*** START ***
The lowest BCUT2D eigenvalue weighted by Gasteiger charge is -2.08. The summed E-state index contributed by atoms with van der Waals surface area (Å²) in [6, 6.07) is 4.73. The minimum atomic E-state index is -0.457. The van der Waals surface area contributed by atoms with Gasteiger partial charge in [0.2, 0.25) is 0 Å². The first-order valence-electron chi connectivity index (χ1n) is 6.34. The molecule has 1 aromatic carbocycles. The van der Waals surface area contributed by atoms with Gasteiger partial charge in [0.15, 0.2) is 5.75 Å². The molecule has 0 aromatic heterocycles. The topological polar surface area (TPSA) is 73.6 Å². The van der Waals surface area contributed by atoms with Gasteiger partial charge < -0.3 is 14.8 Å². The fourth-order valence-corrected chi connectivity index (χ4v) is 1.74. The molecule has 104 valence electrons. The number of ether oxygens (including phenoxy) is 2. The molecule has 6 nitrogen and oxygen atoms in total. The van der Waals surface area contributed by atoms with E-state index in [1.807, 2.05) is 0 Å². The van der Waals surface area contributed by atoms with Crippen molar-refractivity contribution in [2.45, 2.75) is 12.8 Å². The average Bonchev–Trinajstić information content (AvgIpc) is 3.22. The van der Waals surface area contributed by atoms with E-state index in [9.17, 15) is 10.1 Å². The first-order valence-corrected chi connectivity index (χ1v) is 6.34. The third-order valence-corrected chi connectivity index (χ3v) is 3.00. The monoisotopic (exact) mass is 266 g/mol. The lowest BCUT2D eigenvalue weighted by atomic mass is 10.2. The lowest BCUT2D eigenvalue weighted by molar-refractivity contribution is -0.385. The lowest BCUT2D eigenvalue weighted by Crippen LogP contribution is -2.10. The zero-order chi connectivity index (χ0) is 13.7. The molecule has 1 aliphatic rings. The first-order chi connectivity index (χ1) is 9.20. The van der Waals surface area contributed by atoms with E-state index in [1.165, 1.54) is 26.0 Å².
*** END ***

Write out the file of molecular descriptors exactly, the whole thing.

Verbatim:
The lowest BCUT2D eigenvalue weighted by Gasteiger charge is -2.08. The summed E-state index contributed by atoms with van der Waals surface area (Å²) in [6, 6.07) is 4.73. The minimum atomic E-state index is -0.457. The van der Waals surface area contributed by atoms with Gasteiger partial charge in [0.2, 0.25) is 0 Å². The first-order valence-electron chi connectivity index (χ1n) is 6.34. The molecule has 1 aromatic carbocycles. The van der Waals surface area contributed by atoms with Gasteiger partial charge in [0.15, 0.2) is 5.75 Å². The molecule has 0 aromatic heterocycles. The topological polar surface area (TPSA) is 73.6 Å². The van der Waals surface area contributed by atoms with Gasteiger partial charge < -0.3 is 14.8 Å². The fourth-order valence-corrected chi connectivity index (χ4v) is 1.74. The molecule has 104 valence electrons. The number of ether oxygens (including phenoxy) is 2. The molecule has 6 nitrogen and oxygen atoms in total. The van der Waals surface area contributed by atoms with E-state index in [1.807, 2.05) is 0 Å². The van der Waals surface area contributed by atoms with Crippen molar-refractivity contribution in [2.45, 2.75) is 12.8 Å². The average Bonchev–Trinajstić information content (AvgIpc) is 3.22. The van der Waals surface area contributed by atoms with E-state index in [9.17, 15) is 10.1 Å². The first-order valence-corrected chi connectivity index (χ1v) is 6.34. The third-order valence-corrected chi connectivity index (χ3v) is 3.00. The monoisotopic (exact) mass is 266 g/mol. The lowest BCUT2D eigenvalue weighted by atomic mass is 10.2. The lowest BCUT2D eigenvalue weighted by molar-refractivity contribution is -0.385. The lowest BCUT2D eigenvalue weighted by Crippen LogP contribution is -2.10. The zero-order chi connectivity index (χ0) is 13.7. The molecule has 1 aliphatic rings. The first-order chi connectivity index (χ1) is 9.20. The van der Waals surface area contributed by atoms with E-state index in [1.165, 1.54) is 26.0 Å².